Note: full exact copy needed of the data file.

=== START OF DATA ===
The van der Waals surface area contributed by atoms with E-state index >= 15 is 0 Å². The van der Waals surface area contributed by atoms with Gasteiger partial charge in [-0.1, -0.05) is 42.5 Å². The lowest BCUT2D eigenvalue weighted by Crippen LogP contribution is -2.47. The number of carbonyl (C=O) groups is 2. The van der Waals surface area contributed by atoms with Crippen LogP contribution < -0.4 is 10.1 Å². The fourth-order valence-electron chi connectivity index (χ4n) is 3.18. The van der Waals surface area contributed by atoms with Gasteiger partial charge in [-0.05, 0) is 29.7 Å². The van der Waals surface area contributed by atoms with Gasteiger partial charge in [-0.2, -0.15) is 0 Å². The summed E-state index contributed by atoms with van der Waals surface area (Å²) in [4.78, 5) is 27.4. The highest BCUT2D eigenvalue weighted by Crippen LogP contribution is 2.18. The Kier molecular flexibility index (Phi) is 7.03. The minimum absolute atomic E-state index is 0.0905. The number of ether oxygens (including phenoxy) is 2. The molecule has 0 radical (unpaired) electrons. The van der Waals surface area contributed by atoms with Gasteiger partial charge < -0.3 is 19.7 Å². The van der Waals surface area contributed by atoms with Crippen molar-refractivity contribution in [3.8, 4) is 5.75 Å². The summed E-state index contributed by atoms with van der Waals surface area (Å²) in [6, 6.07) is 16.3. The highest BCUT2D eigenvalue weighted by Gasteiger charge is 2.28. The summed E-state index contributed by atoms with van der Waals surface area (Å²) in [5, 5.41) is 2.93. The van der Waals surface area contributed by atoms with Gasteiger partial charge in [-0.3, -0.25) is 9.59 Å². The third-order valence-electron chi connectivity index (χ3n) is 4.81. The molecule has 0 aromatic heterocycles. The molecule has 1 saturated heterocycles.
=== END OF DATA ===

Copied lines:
The van der Waals surface area contributed by atoms with E-state index >= 15 is 0 Å². The van der Waals surface area contributed by atoms with Gasteiger partial charge in [-0.1, -0.05) is 42.5 Å². The lowest BCUT2D eigenvalue weighted by Crippen LogP contribution is -2.47. The number of carbonyl (C=O) groups is 2. The van der Waals surface area contributed by atoms with Crippen LogP contribution < -0.4 is 10.1 Å². The fourth-order valence-electron chi connectivity index (χ4n) is 3.18. The van der Waals surface area contributed by atoms with Gasteiger partial charge in [-0.05, 0) is 29.7 Å². The van der Waals surface area contributed by atoms with Gasteiger partial charge in [-0.2, -0.15) is 0 Å². The summed E-state index contributed by atoms with van der Waals surface area (Å²) in [4.78, 5) is 27.4. The highest BCUT2D eigenvalue weighted by Crippen LogP contribution is 2.18. The Kier molecular flexibility index (Phi) is 7.03. The minimum absolute atomic E-state index is 0.0905. The number of ether oxygens (including phenoxy) is 2. The molecule has 0 radical (unpaired) electrons. The van der Waals surface area contributed by atoms with Gasteiger partial charge < -0.3 is 19.7 Å². The van der Waals surface area contributed by atoms with Crippen molar-refractivity contribution in [3.8, 4) is 5.75 Å². The summed E-state index contributed by atoms with van der Waals surface area (Å²) in [6, 6.07) is 16.3. The highest BCUT2D eigenvalue weighted by Gasteiger charge is 2.28. The summed E-state index contributed by atoms with van der Waals surface area (Å²) in [5, 5.41) is 2.93. The van der Waals surface area contributed by atoms with Gasteiger partial charge in [-0.3, -0.25) is 9.59 Å². The third-order valence-electron chi connectivity index (χ3n) is 4.81. The molecule has 0 aromatic heterocycles. The molecule has 1 saturated heterocycles.